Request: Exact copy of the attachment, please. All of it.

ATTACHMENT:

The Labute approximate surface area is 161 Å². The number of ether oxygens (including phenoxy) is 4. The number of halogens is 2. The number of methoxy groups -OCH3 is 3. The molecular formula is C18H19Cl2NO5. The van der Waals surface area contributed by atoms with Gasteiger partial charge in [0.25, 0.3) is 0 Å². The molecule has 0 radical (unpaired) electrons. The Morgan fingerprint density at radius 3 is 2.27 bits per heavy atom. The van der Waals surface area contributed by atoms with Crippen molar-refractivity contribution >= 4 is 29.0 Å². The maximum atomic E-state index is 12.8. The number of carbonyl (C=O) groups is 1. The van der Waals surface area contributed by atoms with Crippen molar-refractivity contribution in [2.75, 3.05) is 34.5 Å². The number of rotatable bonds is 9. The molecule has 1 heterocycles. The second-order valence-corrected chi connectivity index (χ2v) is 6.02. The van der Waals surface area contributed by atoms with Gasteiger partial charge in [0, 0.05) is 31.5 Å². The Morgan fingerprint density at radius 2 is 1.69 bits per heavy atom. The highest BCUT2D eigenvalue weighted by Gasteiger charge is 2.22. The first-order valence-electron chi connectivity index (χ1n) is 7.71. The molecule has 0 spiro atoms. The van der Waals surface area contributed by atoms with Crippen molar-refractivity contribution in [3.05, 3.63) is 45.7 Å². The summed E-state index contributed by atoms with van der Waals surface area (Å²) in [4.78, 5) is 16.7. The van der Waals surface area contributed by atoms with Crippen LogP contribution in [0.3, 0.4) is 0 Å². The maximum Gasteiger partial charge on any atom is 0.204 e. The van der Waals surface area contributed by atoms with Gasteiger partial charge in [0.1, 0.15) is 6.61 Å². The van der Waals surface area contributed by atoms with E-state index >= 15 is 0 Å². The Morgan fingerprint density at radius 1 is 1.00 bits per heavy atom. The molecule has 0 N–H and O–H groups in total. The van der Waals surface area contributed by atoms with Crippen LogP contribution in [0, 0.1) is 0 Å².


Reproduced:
The Labute approximate surface area is 161 Å². The number of ether oxygens (including phenoxy) is 4. The number of halogens is 2. The number of methoxy groups -OCH3 is 3. The molecular formula is C18H19Cl2NO5. The van der Waals surface area contributed by atoms with Gasteiger partial charge in [0.25, 0.3) is 0 Å². The molecule has 0 radical (unpaired) electrons. The Morgan fingerprint density at radius 3 is 2.27 bits per heavy atom. The van der Waals surface area contributed by atoms with Crippen molar-refractivity contribution >= 4 is 29.0 Å². The maximum atomic E-state index is 12.8. The number of carbonyl (C=O) groups is 1. The van der Waals surface area contributed by atoms with Crippen molar-refractivity contribution in [2.75, 3.05) is 34.5 Å². The number of rotatable bonds is 9. The molecule has 1 heterocycles. The second-order valence-corrected chi connectivity index (χ2v) is 6.02. The van der Waals surface area contributed by atoms with Gasteiger partial charge in [0, 0.05) is 31.5 Å². The Morgan fingerprint density at radius 2 is 1.69 bits per heavy atom. The highest BCUT2D eigenvalue weighted by Gasteiger charge is 2.22. The first-order valence-electron chi connectivity index (χ1n) is 7.71. The molecule has 0 spiro atoms. The van der Waals surface area contributed by atoms with Crippen molar-refractivity contribution in [3.05, 3.63) is 45.7 Å². The summed E-state index contributed by atoms with van der Waals surface area (Å²) in [4.78, 5) is 16.7. The van der Waals surface area contributed by atoms with Crippen LogP contribution in [0.3, 0.4) is 0 Å². The maximum Gasteiger partial charge on any atom is 0.204 e. The van der Waals surface area contributed by atoms with Gasteiger partial charge in [0.1, 0.15) is 6.61 Å². The van der Waals surface area contributed by atoms with E-state index >= 15 is 0 Å². The Morgan fingerprint density at radius 1 is 1.00 bits per heavy atom. The molecule has 0 N–H and O–H groups in total. The van der Waals surface area contributed by atoms with Crippen LogP contribution in [0, 0.1) is 0 Å².